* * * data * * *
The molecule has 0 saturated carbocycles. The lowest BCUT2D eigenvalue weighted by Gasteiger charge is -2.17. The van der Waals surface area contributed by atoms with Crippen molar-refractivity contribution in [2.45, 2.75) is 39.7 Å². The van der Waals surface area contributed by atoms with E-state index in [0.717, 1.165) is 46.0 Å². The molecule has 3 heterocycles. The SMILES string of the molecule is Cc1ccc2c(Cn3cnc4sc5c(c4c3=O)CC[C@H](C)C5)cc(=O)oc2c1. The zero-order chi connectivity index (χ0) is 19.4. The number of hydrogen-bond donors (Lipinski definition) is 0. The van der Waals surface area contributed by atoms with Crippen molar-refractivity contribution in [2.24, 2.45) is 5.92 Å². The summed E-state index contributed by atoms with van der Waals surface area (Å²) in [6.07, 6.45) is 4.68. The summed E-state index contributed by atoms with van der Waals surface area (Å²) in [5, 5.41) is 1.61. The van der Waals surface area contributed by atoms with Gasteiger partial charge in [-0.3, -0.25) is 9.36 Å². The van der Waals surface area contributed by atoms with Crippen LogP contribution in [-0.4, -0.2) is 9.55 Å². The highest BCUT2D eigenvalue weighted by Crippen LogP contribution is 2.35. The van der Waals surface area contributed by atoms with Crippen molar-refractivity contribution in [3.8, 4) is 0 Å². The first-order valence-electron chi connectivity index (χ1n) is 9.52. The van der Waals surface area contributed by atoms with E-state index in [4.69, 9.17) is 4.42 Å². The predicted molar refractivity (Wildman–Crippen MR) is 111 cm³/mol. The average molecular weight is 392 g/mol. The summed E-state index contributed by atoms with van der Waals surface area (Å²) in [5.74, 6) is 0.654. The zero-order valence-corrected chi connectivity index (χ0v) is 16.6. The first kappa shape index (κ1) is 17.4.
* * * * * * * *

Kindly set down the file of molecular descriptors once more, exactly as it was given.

The molecule has 0 saturated carbocycles. The lowest BCUT2D eigenvalue weighted by Gasteiger charge is -2.17. The van der Waals surface area contributed by atoms with Crippen molar-refractivity contribution in [2.45, 2.75) is 39.7 Å². The van der Waals surface area contributed by atoms with E-state index in [0.717, 1.165) is 46.0 Å². The molecule has 3 heterocycles. The SMILES string of the molecule is Cc1ccc2c(Cn3cnc4sc5c(c4c3=O)CC[C@H](C)C5)cc(=O)oc2c1. The zero-order chi connectivity index (χ0) is 19.4. The number of hydrogen-bond donors (Lipinski definition) is 0. The van der Waals surface area contributed by atoms with Crippen molar-refractivity contribution in [2.24, 2.45) is 5.92 Å². The summed E-state index contributed by atoms with van der Waals surface area (Å²) in [6.07, 6.45) is 4.68. The summed E-state index contributed by atoms with van der Waals surface area (Å²) in [5, 5.41) is 1.61. The van der Waals surface area contributed by atoms with Gasteiger partial charge in [-0.3, -0.25) is 9.36 Å². The van der Waals surface area contributed by atoms with Crippen LogP contribution in [-0.4, -0.2) is 9.55 Å². The highest BCUT2D eigenvalue weighted by Crippen LogP contribution is 2.35. The van der Waals surface area contributed by atoms with Crippen molar-refractivity contribution in [3.8, 4) is 0 Å². The first-order valence-electron chi connectivity index (χ1n) is 9.52. The van der Waals surface area contributed by atoms with E-state index in [4.69, 9.17) is 4.42 Å². The predicted molar refractivity (Wildman–Crippen MR) is 111 cm³/mol. The average molecular weight is 392 g/mol. The summed E-state index contributed by atoms with van der Waals surface area (Å²) in [5.74, 6) is 0.654. The zero-order valence-corrected chi connectivity index (χ0v) is 16.6. The first kappa shape index (κ1) is 17.4.